Le slam-poésie: the rise of slam poetry in France

In recent years, we have seen the rise of spoken word, also known as slam poetry, across the world. However, it has rarely achieved the wide appeal and immense popularity that it has seen in France. From regular open-mic nights to a Slam Poetry world cup, La Coupe du Monde, the movement has certainly hit the mainstream. But what exactly is the significance of spoken word? How has it been used to create social commentary, and express the reality of French politics and society amongst the younger generations today?

Whilst many forms of literature offer an insight into the truth behind society, it seems as though slam poetry takes a step further. Explicit lyrics, breaking taboos and undermining institutions are what slam poetry does best. Diam’s’ Ma France a Moi (2006) demonstrates this well. The artist draws on personal experiences to elucidate the realities of French society.

Ma France à moi elle parle fort, elle vit à bout de rêves,
Elle vit en groupe, parle de bled et déteste les règles,
Elle sèche les cours, le plus souvent pour ne rien foutre,
Elle joue au foot sous le soleil souvent du Coca dans la gourde,
C’est le hip-hop qui la fait danser sur les pistes,
Parfois elle kiffe un peu de rock, ouais, si la mélodie est triste,
Elle fume des clopes et un peu de shit, mais jamais de drogues dures,
Héroïne, cocaïne et crack égal ordures,
Souvent en guerre contre les administrations.
https://genius.com/Diams-ma-france-a-moi-lyrics

In essence, what Diam’s is talking about here is the real youth in France today. She talks about the desire to rebel, to reject society, the youth who ‘déteste les règles’ (hate the rules) and are ‘en guerre contre les administrations’ (at war with the authorities). Ringing true of the frequency of protests in France, as well as drawing upon other tendencies of drug use and popular music styles (‘le hip-hop’ and ‘un peu de rock’), the artist uses spoken word to effectively capture not only broader political sentiment, but also daily banalities and relatable truths.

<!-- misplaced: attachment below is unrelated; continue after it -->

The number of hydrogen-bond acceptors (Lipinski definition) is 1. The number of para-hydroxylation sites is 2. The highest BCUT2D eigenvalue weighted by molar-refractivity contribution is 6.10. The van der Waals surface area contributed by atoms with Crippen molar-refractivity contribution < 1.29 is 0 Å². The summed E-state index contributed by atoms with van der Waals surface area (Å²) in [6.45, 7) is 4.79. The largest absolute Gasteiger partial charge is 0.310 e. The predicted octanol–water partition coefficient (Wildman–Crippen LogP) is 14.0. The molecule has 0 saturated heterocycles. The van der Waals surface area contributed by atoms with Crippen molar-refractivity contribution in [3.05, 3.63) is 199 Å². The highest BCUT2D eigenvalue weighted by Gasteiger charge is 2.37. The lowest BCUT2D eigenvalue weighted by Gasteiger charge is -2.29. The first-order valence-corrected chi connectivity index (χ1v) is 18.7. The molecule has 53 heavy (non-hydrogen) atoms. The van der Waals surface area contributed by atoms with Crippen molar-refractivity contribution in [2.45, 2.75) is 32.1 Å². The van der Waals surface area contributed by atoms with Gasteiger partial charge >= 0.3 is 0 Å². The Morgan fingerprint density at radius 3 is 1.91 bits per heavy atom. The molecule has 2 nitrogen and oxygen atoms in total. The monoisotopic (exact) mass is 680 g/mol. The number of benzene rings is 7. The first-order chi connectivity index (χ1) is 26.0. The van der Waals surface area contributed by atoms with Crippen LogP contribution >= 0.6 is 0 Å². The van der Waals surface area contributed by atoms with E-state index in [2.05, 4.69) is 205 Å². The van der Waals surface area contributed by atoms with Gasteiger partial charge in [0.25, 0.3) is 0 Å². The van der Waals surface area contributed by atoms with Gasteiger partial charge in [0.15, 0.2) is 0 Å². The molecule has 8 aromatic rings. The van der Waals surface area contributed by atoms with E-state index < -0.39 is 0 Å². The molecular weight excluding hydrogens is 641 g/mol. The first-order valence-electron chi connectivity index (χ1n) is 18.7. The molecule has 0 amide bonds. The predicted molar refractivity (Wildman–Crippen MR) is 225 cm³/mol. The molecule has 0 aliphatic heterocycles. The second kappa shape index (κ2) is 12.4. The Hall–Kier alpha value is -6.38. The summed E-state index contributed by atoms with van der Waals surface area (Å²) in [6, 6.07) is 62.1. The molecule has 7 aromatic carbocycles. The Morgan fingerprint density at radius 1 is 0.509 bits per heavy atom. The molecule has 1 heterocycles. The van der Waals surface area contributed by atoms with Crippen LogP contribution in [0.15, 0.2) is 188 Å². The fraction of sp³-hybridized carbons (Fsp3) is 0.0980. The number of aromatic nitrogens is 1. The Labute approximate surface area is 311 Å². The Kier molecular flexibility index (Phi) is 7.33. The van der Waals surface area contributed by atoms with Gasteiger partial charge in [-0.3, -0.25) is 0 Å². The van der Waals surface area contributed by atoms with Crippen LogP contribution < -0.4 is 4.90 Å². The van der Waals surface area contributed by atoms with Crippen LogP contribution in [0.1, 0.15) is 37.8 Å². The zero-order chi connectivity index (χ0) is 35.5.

Beyond this, however, slam poetry allows for individual stories and histories to be explored, thereby illuminating broader statements through personal anecdotes. The form of slam poetry, as with other more classical forms of poetry, is a perfect medium for giving voice to an individual, or group. We need only take the example of Grand Corps Malade’s ‘Romeo Kiffe Juliette’ (‘Romeo loves Juliet’) as evidence.

C’est qu’le père de Juliette a une kippa sur la tête Et celui d’Roméo va tous les jours à la mosquée
Alors ils mentent à leurs familles, ils s’organisent comme des pros https://www.paroles.net/grand-corps-malade/paroles-romeo-kiffe-juliette

In summary, what the artist is exploring here is a relationship between a Jewish girl, Juliette, and her Muslim boyfriend, Romeo. Adapting the Shakespearean text, Grand Corps Malade adapts the forbidden romance by drawing upon the taboo of interreligious relationships between some religious communities, in France and worldwide. They must lie, ‘mentent,’ to their families, as their relationship is banned. A commentary upon religious freedom, familial pressure and youthful rebellion, the artist adapts canonical literature both in form and in content – the meaning of Romeo and Juliette, not as warring families but as conflicting religions, is flipped, as is the form of a play being adapted into pop music.

The extent of commentary slam poetry makes upon society is limitless. Other French artists to check out include Gabrielle Tuloup, IAM and Abd Al Malik. There is something so captivating about listening to the passion, intensity and freedom of these artists’ work; it is as though you can feel, perhaps, the desire that is captured by the combination of music, poetry and rhythm.

 

Featured image is ‘City of Romance’ by Yann Caradec. File is licensed under Creative Commons License 

Image can be found here: https://commons.wikimedia.org/wiki/File:La_Tour_Eiffel_vue_de_la_Tour_Saint-Jacques,_Paris_ao%C3%BBt_2014_(2).jpg

Paris – France

 

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